On a way we can possibly take some positives from the negative that is currently gripping the world.

First published in April 2020.

I was talking to one of my two real-life besties yesterday. She told me how her other half, a business owner, had been thinking of buying bigger office premises. He actually bid on one just before the lockdown, but didn’t get it. He is now pleased, as he thinks in the future he would like more people to work from home.

Obviously, not everyone can work from home. But the lockdown has shown that very many can. We could drastically reduce the amount of cars on the road and, as a result, pollution levels and the number of accidents. People would spend less time commuting and sitting in traffic jams.


The increase in mental health issues since the lockdown is due to different factors. Anxiety about the threat of the virus and the lack of social contact with friends and family being two of them. Working from home would be far more pleasant if people could move freely again in their free time.

Another thing that has happened because of the lockdown has been an increased sense of community, and helping each other. I suspect some people have got to know their neighbours better since being confined to their homes. We should do our best to maintain that connection and community.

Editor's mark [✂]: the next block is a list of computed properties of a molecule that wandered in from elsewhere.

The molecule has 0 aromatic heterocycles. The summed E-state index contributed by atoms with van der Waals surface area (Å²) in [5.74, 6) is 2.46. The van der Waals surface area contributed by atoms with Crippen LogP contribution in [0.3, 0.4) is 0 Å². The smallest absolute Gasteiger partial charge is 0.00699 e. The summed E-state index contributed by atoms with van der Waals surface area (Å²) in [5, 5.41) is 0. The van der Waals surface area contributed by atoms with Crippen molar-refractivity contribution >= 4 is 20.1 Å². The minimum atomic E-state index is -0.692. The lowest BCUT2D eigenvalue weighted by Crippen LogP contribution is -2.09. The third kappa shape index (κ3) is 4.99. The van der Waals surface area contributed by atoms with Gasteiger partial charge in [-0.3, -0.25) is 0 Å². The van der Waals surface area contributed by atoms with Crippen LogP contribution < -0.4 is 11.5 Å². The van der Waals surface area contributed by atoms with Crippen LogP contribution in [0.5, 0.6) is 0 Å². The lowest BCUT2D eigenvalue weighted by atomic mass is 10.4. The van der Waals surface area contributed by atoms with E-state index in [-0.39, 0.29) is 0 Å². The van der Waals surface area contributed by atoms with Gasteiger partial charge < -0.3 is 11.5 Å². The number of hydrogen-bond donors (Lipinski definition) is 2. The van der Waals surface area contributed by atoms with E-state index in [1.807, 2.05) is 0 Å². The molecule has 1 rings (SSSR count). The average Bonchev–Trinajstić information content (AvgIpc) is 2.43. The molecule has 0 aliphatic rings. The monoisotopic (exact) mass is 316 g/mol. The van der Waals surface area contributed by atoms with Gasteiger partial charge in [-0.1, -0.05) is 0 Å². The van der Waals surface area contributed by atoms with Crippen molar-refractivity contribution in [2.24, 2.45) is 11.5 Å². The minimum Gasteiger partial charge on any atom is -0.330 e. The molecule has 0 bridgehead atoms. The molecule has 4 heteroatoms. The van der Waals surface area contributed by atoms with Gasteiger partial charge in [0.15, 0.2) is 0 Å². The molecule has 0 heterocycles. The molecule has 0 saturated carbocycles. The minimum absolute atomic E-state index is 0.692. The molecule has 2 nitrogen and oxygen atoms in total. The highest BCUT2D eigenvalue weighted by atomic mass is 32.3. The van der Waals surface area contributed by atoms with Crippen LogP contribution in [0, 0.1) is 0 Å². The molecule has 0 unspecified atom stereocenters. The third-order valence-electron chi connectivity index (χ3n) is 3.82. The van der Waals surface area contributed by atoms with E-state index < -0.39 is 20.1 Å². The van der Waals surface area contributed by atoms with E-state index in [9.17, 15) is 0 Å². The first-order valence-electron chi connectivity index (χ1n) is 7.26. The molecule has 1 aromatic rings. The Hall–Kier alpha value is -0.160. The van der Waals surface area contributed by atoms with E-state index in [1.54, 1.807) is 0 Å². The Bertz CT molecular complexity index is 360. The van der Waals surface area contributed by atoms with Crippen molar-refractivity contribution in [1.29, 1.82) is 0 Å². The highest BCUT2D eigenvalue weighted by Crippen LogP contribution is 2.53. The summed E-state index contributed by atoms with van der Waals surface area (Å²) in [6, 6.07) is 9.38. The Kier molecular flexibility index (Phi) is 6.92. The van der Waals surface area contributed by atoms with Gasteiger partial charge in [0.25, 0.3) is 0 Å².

There are also local businesses that get a little overlooked when people are thanking frontline workers. Time and again I have heard of people being able to buy things at their local shop that they cannot get in the supermarket. Often these local shops are delivering to the vulnerable.

When this is over, I hope we continue to use these small local businesses. They have been a lifeline to so many in the last few weeks. I hope that people don’t automatically fall back into the same routine of driving to a supermarket several times a week.

We have had to live very differently, but I see potential for some of the differences to be beneficial to us environmentally, socially, and mentally. Positive change would possibly be a way of honouring those who have died from Covid-19 and all frontline workers.🔷

[This piece was first published as a Twitter thread and turned into the above article on 22 April 2020 with the purpose of reaching a larger audience. It has been minorly edited and corrected, and published with the author’s consent. | The author of the tweets writes in a personal capacity.]

(Cover: Dreamstime/Robynofexeter.)

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